Beavers can flood your land and if you are a gardener not interested in water gardening, you have no choice but to help them move along. They generally remain in an area until the food source/dam construction material source begins to diminish. I have read that this is 7-9 years although the beaver house pictured above has been active for 20 years. If you call a game warden they will probably tell you that you are permitted by statute to kill the beavers to protect your land. This is like saying that the warden has bigger fish to fry. He or she might be able to suggest a trapper who will remove the offenders  by shooting, live trapping or (leave it said) other forms of trapping. But keep in mind that trappers are not really interested in beavers if the time of year is off and the pelts are not viable. They also want to be paid for their service time and that means not only setting traps but checking them regularly by law. This all may sound pessimistic and it is but keep in mind you are placing your resources up against a beaver's and the beaver feels your property is his/hers. My only suggestion is that if you see any beaver activity on your property, work fast and don't delay. Protecting your home, out buildings, equipment, lawn, gardens, fields, crops and livestock is important.Give it some thought.

Writing from the mountain above Peacham Pond where 7 blue jays just arrived at the feeder by my office window. It still looks like heavy rain before too long.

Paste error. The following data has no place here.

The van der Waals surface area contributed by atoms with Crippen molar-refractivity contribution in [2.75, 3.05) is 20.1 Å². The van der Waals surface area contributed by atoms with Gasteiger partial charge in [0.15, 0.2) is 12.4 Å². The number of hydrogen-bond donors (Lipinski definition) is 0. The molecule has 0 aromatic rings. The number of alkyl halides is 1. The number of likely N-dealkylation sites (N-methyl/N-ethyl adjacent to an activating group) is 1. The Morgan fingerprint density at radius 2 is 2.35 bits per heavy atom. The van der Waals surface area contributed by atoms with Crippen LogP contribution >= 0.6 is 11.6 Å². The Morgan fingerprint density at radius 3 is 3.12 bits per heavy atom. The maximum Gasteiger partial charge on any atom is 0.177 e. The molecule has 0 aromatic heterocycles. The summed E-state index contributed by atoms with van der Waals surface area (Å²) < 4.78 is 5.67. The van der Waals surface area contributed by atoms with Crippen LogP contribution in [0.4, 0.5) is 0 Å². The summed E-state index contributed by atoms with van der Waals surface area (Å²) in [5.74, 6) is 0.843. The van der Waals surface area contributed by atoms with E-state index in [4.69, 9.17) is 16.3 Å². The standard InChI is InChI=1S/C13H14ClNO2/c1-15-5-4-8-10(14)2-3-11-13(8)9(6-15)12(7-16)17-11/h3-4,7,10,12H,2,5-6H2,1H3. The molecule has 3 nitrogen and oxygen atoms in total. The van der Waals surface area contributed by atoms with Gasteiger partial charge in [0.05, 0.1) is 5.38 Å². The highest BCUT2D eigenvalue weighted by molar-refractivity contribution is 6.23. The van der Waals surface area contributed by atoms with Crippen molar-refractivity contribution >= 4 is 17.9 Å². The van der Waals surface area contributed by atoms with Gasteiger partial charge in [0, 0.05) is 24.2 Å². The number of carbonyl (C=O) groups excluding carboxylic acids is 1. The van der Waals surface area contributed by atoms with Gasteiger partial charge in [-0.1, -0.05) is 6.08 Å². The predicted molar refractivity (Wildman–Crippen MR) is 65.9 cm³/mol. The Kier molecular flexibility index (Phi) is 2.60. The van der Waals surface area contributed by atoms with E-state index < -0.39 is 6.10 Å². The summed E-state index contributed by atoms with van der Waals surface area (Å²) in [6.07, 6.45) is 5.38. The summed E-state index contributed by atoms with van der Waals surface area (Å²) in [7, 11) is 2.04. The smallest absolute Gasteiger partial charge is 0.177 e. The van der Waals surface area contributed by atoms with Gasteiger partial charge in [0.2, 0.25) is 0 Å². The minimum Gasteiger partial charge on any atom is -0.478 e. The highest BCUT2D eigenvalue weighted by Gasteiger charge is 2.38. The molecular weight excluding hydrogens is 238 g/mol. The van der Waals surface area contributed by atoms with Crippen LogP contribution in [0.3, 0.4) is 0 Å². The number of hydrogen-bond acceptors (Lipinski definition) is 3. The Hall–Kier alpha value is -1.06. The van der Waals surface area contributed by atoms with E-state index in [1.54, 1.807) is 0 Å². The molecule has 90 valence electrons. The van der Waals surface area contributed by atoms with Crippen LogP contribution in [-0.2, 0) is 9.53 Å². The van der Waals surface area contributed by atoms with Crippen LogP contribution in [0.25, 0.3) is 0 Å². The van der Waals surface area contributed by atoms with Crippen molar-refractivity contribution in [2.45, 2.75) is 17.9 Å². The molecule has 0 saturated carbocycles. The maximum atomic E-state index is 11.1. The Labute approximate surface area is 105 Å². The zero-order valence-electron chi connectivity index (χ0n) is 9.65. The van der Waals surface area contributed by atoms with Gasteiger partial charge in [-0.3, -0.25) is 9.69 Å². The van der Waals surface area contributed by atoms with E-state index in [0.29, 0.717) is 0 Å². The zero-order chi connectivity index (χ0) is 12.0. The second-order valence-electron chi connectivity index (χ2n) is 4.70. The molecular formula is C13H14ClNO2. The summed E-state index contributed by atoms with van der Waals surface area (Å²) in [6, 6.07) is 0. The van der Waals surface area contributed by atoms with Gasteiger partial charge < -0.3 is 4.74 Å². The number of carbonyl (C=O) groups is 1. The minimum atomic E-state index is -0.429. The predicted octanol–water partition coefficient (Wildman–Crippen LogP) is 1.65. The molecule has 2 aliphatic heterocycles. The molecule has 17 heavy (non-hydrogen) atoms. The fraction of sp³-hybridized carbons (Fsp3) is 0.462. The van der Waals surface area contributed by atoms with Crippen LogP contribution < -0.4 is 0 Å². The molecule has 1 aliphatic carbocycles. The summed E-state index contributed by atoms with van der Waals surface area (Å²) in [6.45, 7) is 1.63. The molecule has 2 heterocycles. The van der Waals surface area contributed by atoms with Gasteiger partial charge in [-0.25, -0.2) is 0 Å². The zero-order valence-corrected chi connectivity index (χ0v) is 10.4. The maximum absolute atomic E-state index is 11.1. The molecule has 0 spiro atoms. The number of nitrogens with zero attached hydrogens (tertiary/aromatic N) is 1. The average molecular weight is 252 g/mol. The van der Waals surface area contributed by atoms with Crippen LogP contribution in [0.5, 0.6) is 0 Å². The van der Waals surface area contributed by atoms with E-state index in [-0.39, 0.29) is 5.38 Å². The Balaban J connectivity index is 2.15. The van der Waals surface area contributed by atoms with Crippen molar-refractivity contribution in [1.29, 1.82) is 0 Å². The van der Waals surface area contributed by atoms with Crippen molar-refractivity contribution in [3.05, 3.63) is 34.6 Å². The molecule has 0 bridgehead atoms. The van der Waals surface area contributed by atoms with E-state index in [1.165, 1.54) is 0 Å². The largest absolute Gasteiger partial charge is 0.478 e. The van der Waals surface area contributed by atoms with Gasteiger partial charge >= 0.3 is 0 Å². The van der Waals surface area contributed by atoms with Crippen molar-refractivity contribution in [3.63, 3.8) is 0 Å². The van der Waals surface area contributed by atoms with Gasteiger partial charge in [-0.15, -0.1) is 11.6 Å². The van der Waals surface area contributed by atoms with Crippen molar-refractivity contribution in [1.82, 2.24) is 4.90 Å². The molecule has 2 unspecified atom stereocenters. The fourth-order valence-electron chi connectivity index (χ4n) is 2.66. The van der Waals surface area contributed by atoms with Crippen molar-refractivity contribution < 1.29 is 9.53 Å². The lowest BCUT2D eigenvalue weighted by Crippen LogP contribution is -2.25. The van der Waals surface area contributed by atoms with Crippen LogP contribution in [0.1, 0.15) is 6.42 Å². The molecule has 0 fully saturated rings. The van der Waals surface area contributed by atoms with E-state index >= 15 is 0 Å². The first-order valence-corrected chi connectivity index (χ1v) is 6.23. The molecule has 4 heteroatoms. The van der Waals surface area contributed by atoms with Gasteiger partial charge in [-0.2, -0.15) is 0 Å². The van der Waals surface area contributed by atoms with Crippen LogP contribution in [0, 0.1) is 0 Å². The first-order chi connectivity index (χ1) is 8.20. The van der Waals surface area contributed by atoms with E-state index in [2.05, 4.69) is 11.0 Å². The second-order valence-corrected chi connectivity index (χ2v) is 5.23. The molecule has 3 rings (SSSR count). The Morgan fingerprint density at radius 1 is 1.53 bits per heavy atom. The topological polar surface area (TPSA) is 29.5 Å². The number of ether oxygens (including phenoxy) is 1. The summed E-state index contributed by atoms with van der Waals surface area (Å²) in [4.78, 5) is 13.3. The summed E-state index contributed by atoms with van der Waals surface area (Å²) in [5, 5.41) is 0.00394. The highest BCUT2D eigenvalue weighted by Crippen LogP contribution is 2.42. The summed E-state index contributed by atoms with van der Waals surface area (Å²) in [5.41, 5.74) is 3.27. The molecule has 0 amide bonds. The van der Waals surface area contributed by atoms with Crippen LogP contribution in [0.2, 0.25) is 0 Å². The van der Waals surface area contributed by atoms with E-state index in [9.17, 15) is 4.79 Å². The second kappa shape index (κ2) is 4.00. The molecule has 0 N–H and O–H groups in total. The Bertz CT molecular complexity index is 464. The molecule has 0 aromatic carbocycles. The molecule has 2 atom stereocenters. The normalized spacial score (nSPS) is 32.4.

Best Spring Wishes!

George Africa
The Vermont Gardener
Vermont Flower Farm
On Facebook as George Africa and also as Vermont Flower Farm and Gardens
On Twitter as vtflowerfarm
Always here to help you grow your green thumb!

Thursday, March 28, 2013

Crows At The Compost Pile

Thursday, March 29, 2013

34.5° now, windless, as the sun struggles to get through the clouds. Sugar snow fell briefly last night and the close-to-freezing temperatures after midnight allowed the snow to cling to everything above ground like a kid's hair to a party balloon. 

A sat here a while ago cruising along through email and thinking about how much easier it has been to write on Facebook and Twitter than on this blog. I have neglected the faithful and seem to return with an excuse like a person of religion returns to church on Easter but not again until the following year. I have been disappointed with blog readership and have yet to figure out why when I link blog posts to Facebook, many fewer people read the posts than read regular posts. Perhaps notice of a blog posting suggests something too long to read and folks allow their brains to redirect themselves to reading that which requires less concentration. I don't know but maybe one of you who understands social media metrics better than me can share some thoughts.